“The Importance of Being Erica”
December 8th, 2009
Going into its second season, Being Erica was a show about one person. But, with a slight expansion of its universe, the show had the potential to become about people beyond Erica, for her journey to become less about her own problems and more life’s problems. The show’s therapy conceit, driving characters to revisit their past in order to offer perspective on their lives, isn’t something that is isolated to one character, and in some ways Erica revisiting her greatest regret (her brother’s death) meant that the show would need to find its emotional core elsewhere. Erin Karpluk will always be very charming, and the show’s structure is a nice procedural element to drive the show forward, but Erica no longer had a “purpose” all season, and at times it felt as if the season was actively ignoring the expansion of its universe (which I found really intriguing) in favour of telling stories that, well, didn’t matter.
The season’s solution to this problem was to introduce Kai, a futuristic barista with a deep secret, and to spend two episodes delving into Dr. Tom. And while the latter resulted in a real tonal shift for the show that worked to its advantage, Kai didn’t work in the beginning like the show wants to believe it did at the end. Sebastian Pigott is a decent actor and a solid singer, able to pull off the role in a way that makes us invested in Kai’s journey, but the show was never consistent on what that journey meant. The show never let us see Kai’s journey through a perspective other than Erica’s, never allowed us to relate to him in a way that makes his story stand separate from his relationship with Erica. And yet, until the end, Erica never felt logically connected to Kai beyond their shared therapy strategies, and the story just never clicked in the way it could have.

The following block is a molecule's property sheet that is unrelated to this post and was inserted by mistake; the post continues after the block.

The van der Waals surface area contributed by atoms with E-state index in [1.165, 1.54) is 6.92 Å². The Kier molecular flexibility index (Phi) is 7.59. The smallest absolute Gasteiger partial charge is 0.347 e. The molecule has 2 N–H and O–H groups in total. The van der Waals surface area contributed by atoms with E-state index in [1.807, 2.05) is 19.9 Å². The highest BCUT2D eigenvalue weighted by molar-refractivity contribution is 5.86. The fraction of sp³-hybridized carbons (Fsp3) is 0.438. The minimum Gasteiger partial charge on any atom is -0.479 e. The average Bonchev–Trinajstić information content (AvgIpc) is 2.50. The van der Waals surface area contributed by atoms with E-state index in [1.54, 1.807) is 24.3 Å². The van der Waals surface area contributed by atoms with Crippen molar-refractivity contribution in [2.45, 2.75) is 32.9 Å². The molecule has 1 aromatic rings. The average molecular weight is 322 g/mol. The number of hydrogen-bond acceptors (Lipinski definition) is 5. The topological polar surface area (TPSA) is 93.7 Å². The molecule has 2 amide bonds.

“The Importance of Being Erica” is a strong finale that wants to pretend that the show figured all of this out, and that the season worked in a way that led to Erica’s emotional and career realizations. That’s stretching too far, but it’s another sign that even in its occasional problems there is a very good show that occasionally comes to the surface here (and that, if the show learned its lessons, could dominate in the third season).
“A River Runs Through It…It Being Egypt”
November 17th, 2009
Ever since I stopped receiving screeners for Being Erica, I’ve been falling off from covering the show. It isn’t that I haven’t been watching, but with a busy life and a busy TV schedule I haven’t been getting to episodes with any sort of timeliness.
But the show has continued to be quite engaging, although in some ways it has reneged on some of its potential. The show has done a lot of work to expand its identity in order to introduce some new dynamics between characters, but for the most part the show hasn’t really delved into them. In recent weeks the show has thrown Erica into the future, and in the process has created a scenario where the show itself is in some ways an enormous therapy session.